Saturday, November 18, 2017

Movie review - "Passion" (1954) **

An oldish Western storyline - a cowboy gets revenge on the land owners who kill his gal - is given some freshness by being set in Spanish California, and have its characters be Spanish Americans. There's also Yvonne de Carlo in a dual role as said dead gal and her twin sister - both of whom love Cornel Wilde. And some spectacular scenery - the Sierra mountains, a shoot out in snow...

But it's a curiously flat movie. It's a vigilante tale - Wilde killing off the baddies one by one - but I didn't feel too much for his pain since he'd been away from de Carlo for ages, hadn't even married her, and indeed didn't know she was pregnant. He didn't seem to particularly like her.

The film lacks another twist or complication - I kept expecting Raymond Burr, as a local law man, to provide this (a reveal he's in on it, or in love with one of the de Carlos, etc), or maybe the second de Carlo (to betray Wilde or something) but it never happens. It's very linear and monotonous. The reveal that his baby is still alive isn't it - if anything it makes Wilde look like an idiot for going off on this rampage.

I loved the idea of seeing two de Carlo's, one a tomboy the other more feminine, but the two of them are only around for ten minutes before one is killed and that's no time to do anything.

I was fun to see Lon Chaney Jnr as a dodgy cowboy.

Movie review - "Border River" (1954) **

Who says Hollywood can't be educational? I'd never heard of the Mexican free trade zone, the Zona Libre, until this movie - where a Confederate soldier, Joel McCrea, rocks up to buy guns for his slave-owning masters. Yvonne de Carlo is on hand as a local gal, and Pedro Armendariz is the local warlord.

The Confederate-supplies story gets ignored for a lot of time and instead there's lots of stuff of Armendariz being jealous of de Carlo's attraction to McCrea, and a local revolutionary wanting to take over Armendariz.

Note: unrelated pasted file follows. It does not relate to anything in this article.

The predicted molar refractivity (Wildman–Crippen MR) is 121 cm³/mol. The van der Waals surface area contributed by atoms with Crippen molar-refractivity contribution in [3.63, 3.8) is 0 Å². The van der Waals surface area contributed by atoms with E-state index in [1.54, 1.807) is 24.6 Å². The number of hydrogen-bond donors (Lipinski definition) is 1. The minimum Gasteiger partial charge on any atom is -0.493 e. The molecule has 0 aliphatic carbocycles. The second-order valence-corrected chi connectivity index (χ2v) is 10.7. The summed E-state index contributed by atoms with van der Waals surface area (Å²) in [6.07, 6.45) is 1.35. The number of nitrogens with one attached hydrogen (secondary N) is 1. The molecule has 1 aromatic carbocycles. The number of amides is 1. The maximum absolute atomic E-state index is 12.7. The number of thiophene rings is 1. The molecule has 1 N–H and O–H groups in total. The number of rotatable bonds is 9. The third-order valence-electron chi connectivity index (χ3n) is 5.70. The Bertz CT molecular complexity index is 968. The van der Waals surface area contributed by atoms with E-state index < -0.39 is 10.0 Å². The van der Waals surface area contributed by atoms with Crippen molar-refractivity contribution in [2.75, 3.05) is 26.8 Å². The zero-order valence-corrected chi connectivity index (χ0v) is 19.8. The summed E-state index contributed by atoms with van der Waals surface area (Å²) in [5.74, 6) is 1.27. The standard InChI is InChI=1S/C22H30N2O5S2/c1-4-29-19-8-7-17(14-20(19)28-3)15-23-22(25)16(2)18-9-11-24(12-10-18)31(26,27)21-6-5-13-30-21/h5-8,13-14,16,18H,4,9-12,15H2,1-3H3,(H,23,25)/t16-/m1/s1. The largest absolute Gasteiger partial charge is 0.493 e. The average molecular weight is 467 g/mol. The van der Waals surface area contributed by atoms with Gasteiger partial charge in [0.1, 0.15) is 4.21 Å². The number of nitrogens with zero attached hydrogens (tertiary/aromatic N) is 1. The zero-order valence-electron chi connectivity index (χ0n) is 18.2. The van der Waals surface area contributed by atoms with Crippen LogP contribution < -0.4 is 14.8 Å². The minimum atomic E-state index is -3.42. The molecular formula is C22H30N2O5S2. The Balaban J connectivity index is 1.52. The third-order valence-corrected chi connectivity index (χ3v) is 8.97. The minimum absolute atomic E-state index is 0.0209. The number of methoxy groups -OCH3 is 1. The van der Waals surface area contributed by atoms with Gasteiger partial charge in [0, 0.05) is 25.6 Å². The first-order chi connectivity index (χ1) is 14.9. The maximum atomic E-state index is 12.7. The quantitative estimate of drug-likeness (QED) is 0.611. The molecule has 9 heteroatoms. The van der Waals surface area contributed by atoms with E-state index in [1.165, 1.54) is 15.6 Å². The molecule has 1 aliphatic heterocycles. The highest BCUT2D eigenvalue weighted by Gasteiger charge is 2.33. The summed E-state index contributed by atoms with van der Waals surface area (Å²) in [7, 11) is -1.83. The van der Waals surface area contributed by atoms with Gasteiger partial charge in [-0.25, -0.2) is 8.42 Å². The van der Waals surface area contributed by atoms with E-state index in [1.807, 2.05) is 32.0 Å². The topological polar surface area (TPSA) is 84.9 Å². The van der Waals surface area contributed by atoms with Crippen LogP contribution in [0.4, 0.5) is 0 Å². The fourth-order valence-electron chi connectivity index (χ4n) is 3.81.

Why not have a main character be a Union soldier after McCrea? (There is one but it's half arsed.) Why not talk about what happened to the, you know, guns? Why not have a decent ending? Why not have McCrea be more actively involved with the revolutionaries? Or at least de Carlo, who comes from revolutionary stock? (She basically carries the water for McCrea.)

The ingredients are there for something decent but the result is dull and mediocre.

Friday, November 17, 2017

Script review - "Mother" by David Aaronofksy (warning: spoilers)

I get why this is polarising - it's a bit wanky, it's very confronting that a baby is killed - but I'm surprised it got such squeals of shock. I guess I'm more used to it having seen all that "in your face" British theatre of the nineties and noughties. At least it has the guts to go there - and is full on and hard core and tries to be different.

Thursday, November 16, 2017

Script review - "I, Tonya" by Steve Rogers

It's surprising in a way it took Hollywood so long to make a film about Tonya Harding - she's got such great name recognition and it's clearly going to be a fantastic role for whoever played her. Maybe it was too associated with 90s scandal like OJ or the Menendez brothers, or Amy Fisher.

It actually reminded me of a 1990s film - To Die For with Nicole Kidman. It has the same pieces to camera, and protagonists' love of fame, and look at the dark underbelly of American society, etc.

This has some funny lines, and strongly etched characters - Tony, her mother, her abusive husband Jeff, his idiot mate. It does feel very familiar at times. Once or twice though it was surprising and moved me - such as Tonya doing the triple. But all too often it felt "surface".

Movie review - "The San Francisco Story" (1952) **1/2

It's in black and white and the drama never quite works but the setting has novelty: 1850s San Francisco, dealing with the activities of the vigilantes trying to clean up San Francisco. There was also a pro vs anti slavery background to all this in real life which is completely overlooked but I liked how the final shoot out was on a beach.